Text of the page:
Just like the birthing person, your baby is also going through some crazy hormonal changes that can manifest in red and white bumps. Towards the end of pregnancy, the birthing person’s hormones can cross into the placenta, stimulating the oil glands in their baby’s skin. Don’t feel too guilty - approximately 20% of newborns have acne.
Baby acne has nothing to do with acne later in life, so there’s no reason to panic if you’re dealing with little bumps for your infant under 4 months. As hard as it may be, the best thing to do here is wait this one out. Don’t scrub, pick, or pop their pimples, as breaking the skin can increase their risk of infection.
One holistic treatment involves squirting your little one with breast milk and letting their skin air-dry. The lauric acid found in human milk has anti-inflammatory properties and can help calm down your little one’s breakouts.
Those yellow scales on your newborn’s scalp are just baby dandruff. While there’s no itching or irritation associated with cradle cap, unlike adult dandruff, it isn’t the cutest thing to look at and can cause redness. There are a few theories as to what causes cradle cap, including: yeast infection, gut imbalances, or elevated hormonal production in the birthing person (similar to what causes baby acne).
Since cradle cap isn’t hurting your little one, you are totally okay to wait this one out. However, if you want to address the potential maternal health issues that could be contributing to your newborn’s cradle cap, you could always incorporate a nursing-friendly probiotic or add an infant-friendly probiotic to their bottle.
Picking and exfoliating the scales might cause your infant more discomfort, so instead, you could try a hair mask pre-shampoo. Massage a natural oil, or a calendula infused cream onto their scalp for 5 minutes before shampooing. It’s spa day for your little one - they might fall fast asleep before bath time!
Nicknamed “milk spots,” milia are small white or yellow bumps found on the face, caused by dead skin trapped in little pockets along the skin’s surface. They cause your little one zero pain or harm, so no reason to panic. This is a super common in newborns and tends to dissipate by itself after a couple of weeks.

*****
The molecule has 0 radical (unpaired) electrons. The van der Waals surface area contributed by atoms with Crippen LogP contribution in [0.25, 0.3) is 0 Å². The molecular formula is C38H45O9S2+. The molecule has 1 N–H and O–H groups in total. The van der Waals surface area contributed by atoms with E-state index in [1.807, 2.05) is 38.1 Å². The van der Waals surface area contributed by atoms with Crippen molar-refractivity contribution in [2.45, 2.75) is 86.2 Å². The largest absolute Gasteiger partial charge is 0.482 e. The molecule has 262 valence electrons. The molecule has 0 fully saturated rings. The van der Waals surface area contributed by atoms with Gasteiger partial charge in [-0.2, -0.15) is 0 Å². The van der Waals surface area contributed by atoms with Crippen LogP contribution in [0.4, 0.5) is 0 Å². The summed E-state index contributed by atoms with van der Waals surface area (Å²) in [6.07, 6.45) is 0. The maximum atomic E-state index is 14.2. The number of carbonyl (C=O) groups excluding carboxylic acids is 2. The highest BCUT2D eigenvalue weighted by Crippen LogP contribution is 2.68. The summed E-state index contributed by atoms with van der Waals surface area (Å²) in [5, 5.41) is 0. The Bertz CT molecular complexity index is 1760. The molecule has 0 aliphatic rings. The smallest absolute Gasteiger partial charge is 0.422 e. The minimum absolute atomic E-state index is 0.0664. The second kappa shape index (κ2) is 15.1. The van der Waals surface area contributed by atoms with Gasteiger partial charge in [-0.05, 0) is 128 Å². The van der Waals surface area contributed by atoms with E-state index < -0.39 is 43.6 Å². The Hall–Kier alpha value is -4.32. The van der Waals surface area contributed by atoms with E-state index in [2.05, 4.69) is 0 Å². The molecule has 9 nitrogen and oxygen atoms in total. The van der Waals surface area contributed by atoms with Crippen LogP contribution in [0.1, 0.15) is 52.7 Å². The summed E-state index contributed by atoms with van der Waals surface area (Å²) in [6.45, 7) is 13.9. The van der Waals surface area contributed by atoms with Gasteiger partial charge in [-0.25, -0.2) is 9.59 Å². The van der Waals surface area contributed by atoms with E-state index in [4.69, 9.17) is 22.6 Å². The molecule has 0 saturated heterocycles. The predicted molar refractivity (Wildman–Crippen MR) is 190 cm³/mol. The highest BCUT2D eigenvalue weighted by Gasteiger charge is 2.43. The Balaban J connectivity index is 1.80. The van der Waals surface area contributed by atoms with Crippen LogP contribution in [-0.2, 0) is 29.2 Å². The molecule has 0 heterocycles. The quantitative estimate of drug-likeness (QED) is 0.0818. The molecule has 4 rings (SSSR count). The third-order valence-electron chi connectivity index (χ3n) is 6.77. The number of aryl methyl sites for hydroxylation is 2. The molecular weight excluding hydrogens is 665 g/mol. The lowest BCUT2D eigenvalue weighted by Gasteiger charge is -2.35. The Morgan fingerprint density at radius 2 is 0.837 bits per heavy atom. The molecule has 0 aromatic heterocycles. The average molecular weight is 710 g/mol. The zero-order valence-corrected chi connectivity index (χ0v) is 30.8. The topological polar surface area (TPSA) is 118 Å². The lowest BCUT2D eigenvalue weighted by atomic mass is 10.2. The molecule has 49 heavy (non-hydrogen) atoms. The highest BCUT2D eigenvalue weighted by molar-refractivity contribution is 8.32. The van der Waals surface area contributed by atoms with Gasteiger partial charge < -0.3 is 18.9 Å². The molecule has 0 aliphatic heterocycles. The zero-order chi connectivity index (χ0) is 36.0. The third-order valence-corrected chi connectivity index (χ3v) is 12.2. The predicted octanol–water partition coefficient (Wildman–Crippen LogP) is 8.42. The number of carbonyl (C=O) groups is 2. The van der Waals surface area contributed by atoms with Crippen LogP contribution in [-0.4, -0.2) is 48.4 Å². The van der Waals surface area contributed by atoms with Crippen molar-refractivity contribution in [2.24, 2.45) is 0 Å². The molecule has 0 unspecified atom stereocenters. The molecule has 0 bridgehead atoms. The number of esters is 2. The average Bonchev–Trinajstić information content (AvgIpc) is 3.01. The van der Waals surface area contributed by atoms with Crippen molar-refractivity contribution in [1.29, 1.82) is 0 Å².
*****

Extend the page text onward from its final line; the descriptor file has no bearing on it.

Being a cosmetic problem, treatment isn’t required. In adults, milia is removed surgically, so don’t try extracting these yourself - most will dissipate after 2-3 weeks. When washing your baby, don’t scrub too hard in attempts to exfoliate the millia away as that will only cause more irritation.
Heat rash, or prickly heat, shows up when your baby’s sweat glands are blocked. Little red blister-like bumps appear in unventilated areas like skin folds, armpits, or the back of the neck. Heat rash could cause zero discomfort, or be itchy and throbbing. The presentation of heat rash is your little one’s body telling you they are way too warm; newborns aren’t able to control their own body temperature, as the temperature regulator function only appears when they’re about 3 months old. If you’re feeling toasty, there’s a good chance your newborn is too.
Keep your little one cool by dressing them in loose, comfy clothes or going totally bare. Try not to keep them in the car for too long, even with A/C blasting. Cool them down with a wet washcloth on the back of their neck or inside of their elbows. Fresh cucumber slices on the site of the rash or aloe vera gel can offer some cooling as well. Avoid any lotions or heavy topical treatments, as they can clog your baby’s pores & sweat glands even further.
If the bumps start to fill with pus or a fever develops, its time to call in your care provider.
Your baby is perfect, just the way they are. Keep doing your best - you got this.
Looking for a second opinion? Bring in a postpartum doula to help guide you to all the right resources.